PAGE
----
September is National Prostate Cancer Awareness Month. The American Cancer Society estimates there will be about 1,970 new cases of prostate cancer in Minnesota in 2019. Other than skin cancer, prostate cancer is the most common cancer in American men.
Simon Rosser, a prostate cancer researcher with the University of Minnesota, answers questions on the symptoms, treatment and screening for prostate cancer.
Q: What is prostate cancer?
Dr. Rosser: Prostate cancer is a form of cancer that begins in the cells of the prostate. The prostate is a walnut sized gland located between the penis and the rectum in those born biologically male.
Q: Which men are more at risk for prostate cancer?
Dr. Rosser: Older men, men with a family history of prostate cancer, and African American men are at greater risk of diagnosis and/or worse outcomes.
Q: What are the symptoms of prostate cancer and how is it detected?
Dr. Rosser: Prostate cancer typically develops without symptoms, which is why it needs to be detected through a blood test (the Prostate Specific Antigen or PSA test) and by a doctor feeling for any abnormalities during a digital rectal exam. Two common prostateproblems should not be confused with prostate cancer. As we age, our prostates typically get larger which can lead to problems urinating. This is called benign prostatic hyperplasia or BPH. The second problem, prostatitis, refers to when the prostate gets infected or inflamed.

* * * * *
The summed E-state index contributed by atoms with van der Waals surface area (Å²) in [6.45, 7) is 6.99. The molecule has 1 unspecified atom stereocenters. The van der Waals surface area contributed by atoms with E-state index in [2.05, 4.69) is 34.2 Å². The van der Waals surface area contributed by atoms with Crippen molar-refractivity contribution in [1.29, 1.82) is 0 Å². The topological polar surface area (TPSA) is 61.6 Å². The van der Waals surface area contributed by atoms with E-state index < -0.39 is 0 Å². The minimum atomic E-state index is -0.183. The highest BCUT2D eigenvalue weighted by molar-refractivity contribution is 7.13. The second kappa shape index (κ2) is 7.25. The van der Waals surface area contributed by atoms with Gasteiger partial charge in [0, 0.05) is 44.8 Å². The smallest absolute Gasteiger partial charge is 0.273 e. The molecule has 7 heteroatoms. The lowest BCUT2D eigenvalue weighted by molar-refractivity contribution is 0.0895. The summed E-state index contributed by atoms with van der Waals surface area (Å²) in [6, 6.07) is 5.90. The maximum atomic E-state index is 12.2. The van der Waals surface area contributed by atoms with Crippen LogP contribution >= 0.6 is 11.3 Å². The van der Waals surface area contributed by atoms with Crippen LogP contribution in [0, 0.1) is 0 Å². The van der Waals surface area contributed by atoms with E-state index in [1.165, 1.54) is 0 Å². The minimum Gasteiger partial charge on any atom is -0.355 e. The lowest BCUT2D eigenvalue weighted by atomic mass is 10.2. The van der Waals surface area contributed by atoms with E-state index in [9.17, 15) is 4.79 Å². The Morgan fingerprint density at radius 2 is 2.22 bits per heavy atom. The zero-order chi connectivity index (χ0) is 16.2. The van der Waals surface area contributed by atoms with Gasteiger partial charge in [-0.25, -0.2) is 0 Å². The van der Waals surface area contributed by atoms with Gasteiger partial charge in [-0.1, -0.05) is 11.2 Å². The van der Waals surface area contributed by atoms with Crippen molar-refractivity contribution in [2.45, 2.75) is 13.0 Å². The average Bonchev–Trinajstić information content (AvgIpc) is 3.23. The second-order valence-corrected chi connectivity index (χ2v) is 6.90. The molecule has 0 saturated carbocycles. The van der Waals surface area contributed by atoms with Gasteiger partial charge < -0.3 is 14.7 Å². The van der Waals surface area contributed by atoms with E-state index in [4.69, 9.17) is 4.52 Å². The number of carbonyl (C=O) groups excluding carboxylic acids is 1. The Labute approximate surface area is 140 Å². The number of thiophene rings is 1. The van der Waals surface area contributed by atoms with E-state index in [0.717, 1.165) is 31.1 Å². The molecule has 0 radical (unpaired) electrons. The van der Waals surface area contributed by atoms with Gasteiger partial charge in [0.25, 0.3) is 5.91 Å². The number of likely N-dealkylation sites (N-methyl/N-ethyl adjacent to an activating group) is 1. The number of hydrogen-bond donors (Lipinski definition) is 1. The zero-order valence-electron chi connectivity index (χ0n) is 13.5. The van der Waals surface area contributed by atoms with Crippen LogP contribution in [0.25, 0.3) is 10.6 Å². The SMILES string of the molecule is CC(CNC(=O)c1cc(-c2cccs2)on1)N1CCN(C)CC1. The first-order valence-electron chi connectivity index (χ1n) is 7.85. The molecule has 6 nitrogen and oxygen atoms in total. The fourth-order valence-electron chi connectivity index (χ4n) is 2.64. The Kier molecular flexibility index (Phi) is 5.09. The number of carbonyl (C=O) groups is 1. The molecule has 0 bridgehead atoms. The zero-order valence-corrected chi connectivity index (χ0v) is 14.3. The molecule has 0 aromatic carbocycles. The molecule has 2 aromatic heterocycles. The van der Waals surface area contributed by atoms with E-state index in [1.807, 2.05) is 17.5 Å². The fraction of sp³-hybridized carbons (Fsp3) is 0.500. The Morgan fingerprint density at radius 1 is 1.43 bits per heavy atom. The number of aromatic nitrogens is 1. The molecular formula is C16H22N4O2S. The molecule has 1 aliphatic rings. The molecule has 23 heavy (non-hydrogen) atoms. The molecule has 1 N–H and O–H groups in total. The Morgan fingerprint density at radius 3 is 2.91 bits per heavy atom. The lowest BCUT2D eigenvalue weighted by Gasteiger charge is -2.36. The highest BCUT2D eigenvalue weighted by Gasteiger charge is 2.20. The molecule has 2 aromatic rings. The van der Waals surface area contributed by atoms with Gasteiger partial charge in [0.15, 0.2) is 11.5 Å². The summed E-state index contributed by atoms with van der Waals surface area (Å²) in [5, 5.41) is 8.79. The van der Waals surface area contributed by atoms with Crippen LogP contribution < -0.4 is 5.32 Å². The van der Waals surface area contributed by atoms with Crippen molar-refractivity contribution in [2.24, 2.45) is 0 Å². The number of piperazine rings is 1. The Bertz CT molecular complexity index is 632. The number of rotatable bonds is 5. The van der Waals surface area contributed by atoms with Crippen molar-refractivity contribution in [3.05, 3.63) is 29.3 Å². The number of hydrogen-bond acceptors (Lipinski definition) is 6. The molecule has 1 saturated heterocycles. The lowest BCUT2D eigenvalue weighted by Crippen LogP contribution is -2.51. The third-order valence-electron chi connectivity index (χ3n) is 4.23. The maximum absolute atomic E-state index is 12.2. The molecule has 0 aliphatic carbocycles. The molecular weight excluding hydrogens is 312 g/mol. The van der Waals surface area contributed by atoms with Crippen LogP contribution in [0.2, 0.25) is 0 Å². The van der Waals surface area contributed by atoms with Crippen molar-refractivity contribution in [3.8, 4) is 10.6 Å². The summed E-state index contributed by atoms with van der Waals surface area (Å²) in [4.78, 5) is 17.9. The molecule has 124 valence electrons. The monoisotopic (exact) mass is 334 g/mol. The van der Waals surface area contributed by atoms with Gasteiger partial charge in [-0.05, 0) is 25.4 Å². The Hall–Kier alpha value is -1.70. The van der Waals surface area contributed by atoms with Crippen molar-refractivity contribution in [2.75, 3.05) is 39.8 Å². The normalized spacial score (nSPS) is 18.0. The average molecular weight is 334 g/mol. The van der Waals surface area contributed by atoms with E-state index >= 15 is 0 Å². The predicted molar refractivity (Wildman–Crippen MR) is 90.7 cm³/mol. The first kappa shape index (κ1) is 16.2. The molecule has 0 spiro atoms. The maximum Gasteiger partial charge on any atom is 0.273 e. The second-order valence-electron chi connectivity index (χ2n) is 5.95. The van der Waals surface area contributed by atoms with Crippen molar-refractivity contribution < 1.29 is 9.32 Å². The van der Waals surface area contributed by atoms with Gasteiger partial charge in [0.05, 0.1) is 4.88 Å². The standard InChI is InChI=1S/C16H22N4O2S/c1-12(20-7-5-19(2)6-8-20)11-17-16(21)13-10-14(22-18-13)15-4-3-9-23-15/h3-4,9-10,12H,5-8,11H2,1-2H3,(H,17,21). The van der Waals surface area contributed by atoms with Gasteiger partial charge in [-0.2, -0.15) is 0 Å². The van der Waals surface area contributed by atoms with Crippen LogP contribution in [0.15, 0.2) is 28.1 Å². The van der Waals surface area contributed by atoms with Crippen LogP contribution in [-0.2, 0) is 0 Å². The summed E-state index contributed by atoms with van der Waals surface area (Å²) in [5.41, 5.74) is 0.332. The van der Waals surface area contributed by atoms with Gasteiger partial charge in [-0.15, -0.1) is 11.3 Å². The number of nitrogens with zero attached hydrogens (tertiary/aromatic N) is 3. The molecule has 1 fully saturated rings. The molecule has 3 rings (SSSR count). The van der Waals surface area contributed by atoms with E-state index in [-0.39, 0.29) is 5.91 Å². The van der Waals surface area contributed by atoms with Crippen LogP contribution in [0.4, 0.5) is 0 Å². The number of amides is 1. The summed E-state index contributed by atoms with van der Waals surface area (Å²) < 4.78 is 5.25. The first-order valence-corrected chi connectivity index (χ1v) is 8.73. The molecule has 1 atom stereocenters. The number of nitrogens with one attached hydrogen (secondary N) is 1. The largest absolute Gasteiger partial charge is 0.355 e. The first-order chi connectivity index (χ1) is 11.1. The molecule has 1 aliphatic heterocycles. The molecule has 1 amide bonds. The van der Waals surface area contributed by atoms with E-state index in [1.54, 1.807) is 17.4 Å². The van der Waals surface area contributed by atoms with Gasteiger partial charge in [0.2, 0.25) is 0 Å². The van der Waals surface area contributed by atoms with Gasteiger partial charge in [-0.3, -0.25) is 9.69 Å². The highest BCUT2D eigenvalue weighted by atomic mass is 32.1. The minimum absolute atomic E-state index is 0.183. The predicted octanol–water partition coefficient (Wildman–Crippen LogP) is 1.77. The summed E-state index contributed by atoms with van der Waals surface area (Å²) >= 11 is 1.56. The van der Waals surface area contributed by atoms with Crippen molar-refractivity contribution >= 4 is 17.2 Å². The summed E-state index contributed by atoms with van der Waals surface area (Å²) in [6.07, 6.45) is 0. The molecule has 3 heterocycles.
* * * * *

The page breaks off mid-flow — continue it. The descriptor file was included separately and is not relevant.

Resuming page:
Q: What are the treatment options for prostate cancer?
Dr. Rosser: Fortunately, prostate cancer has an excellent (over 99%) survival rate provided it is treated early. The initial diagnosis can be scary and requires a biopsy which can be uncomfortable. Don’t panic. Most prostate cancer is slow growing so in many cases you can go at your own pace. Treatment options range from active surveillance — which involves blood tests to monitor PSA and annual biopsies — to surgery to remove the prostate, and/or radiation treatment to kill the cancer.
Q: What are you doing to advance prostate cancer research?
Dr. Rosser: In the Restore study, we are conducting the first NIH-funded trial for prostatecancer patients who are gay, bisexual or other men who have sex with men. Because sexual minority men have different outcomes after treatment then heterosexual patients, we are testing whether a comprehensive rehabilitation program to treat both the sexual and urinary effects of treatment works to restore their functioning. If it works, we will have a new treatment program for sexual minority men and possibly a new approach to rehabilitation for all prostate cancer patients. It’s very exciting.
Dr. Simon Rosser is a professor in the University of Minnesota School of Public Health and Masonic Cancer Center member. His areas of expertise include prostate cancer, HIV/AIDS prevention, sexual minority health and sexual rehabilitation.
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